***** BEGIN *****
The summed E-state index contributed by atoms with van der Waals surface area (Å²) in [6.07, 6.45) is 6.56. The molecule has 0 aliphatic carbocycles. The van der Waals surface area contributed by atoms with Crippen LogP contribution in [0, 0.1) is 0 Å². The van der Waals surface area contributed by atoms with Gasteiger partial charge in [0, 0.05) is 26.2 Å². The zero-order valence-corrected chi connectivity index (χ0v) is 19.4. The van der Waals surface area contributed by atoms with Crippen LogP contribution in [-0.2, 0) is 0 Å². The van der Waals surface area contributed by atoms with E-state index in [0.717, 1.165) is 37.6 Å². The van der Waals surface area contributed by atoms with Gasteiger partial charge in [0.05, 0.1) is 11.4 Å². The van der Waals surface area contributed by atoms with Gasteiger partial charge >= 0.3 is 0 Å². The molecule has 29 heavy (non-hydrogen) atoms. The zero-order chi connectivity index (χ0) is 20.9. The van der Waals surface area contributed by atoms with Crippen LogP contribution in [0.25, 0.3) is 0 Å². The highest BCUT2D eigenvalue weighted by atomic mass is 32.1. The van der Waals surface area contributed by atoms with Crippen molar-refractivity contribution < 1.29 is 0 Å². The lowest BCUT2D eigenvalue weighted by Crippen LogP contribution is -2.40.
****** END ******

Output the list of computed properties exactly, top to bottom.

The summed E-state index contributed by atoms with van der Waals surface area (Å²) in [6.07, 6.45) is 6.56. The molecule has 0 aliphatic carbocycles. The van der Waals surface area contributed by atoms with Crippen LogP contribution in [0, 0.1) is 0 Å². The van der Waals surface area contributed by atoms with Gasteiger partial charge in [0, 0.05) is 26.2 Å². The zero-order valence-corrected chi connectivity index (χ0v) is 19.4. The van der Waals surface area contributed by atoms with Crippen LogP contribution in [-0.2, 0) is 0 Å². The van der Waals surface area contributed by atoms with E-state index in [0.717, 1.165) is 37.6 Å². The van der Waals surface area contributed by atoms with Gasteiger partial charge in [0.05, 0.1) is 11.4 Å². The van der Waals surface area contributed by atoms with Gasteiger partial charge >= 0.3 is 0 Å². The molecule has 29 heavy (non-hydrogen) atoms. The zero-order chi connectivity index (χ0) is 20.9. The van der Waals surface area contributed by atoms with Crippen LogP contribution in [0.25, 0.3) is 0 Å². The highest BCUT2D eigenvalue weighted by atomic mass is 32.1. The van der Waals surface area contributed by atoms with Crippen molar-refractivity contribution < 1.29 is 0 Å². The lowest BCUT2D eigenvalue weighted by Crippen LogP contribution is -2.40.